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Getting personal

Tests for inherited health risks may soon cost nothing. But who will actually benefit from them?

By Mark Henderson   September 2009

When Time magazine drew up the shortlist for its invention of the year award in October 2008, it did not lack suitable candidates. Yet the judges rejected the claims of the Large Hadron Collider and the sexy Tesla Roadster electric car in favour of an idea that has for years been long on promise and short on results: personal genomics.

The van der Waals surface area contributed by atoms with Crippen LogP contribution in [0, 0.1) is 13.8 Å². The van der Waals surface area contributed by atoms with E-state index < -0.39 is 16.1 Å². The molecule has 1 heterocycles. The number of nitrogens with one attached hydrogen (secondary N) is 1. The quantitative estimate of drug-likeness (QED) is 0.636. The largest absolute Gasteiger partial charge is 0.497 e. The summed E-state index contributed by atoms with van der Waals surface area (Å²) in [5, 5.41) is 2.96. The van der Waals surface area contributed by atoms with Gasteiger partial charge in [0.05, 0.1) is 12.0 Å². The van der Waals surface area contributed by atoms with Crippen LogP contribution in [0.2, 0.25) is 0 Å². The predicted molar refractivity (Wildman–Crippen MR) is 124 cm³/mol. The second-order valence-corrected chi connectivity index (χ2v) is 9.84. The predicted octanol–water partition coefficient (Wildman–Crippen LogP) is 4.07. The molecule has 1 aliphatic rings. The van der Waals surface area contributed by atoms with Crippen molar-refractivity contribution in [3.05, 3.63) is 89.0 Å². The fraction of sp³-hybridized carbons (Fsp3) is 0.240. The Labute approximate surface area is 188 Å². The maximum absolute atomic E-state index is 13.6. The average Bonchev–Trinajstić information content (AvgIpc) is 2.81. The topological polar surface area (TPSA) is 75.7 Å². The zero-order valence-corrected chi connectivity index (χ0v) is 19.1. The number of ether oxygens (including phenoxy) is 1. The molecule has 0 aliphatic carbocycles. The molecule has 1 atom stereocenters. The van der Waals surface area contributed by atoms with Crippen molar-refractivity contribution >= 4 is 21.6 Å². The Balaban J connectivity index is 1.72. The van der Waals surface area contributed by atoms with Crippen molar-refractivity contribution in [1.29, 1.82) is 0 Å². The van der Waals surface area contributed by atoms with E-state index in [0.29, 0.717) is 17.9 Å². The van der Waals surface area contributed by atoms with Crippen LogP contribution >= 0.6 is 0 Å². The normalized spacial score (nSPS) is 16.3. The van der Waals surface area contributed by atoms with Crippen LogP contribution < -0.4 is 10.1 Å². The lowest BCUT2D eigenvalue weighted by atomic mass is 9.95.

Time selected the $399 personal genome service of genomics company 23andMe, a Google-backed startup, and the magazine pronounced that genetic tests for all would start “a revolution that will transform not only how we take care of ourselves, but also…

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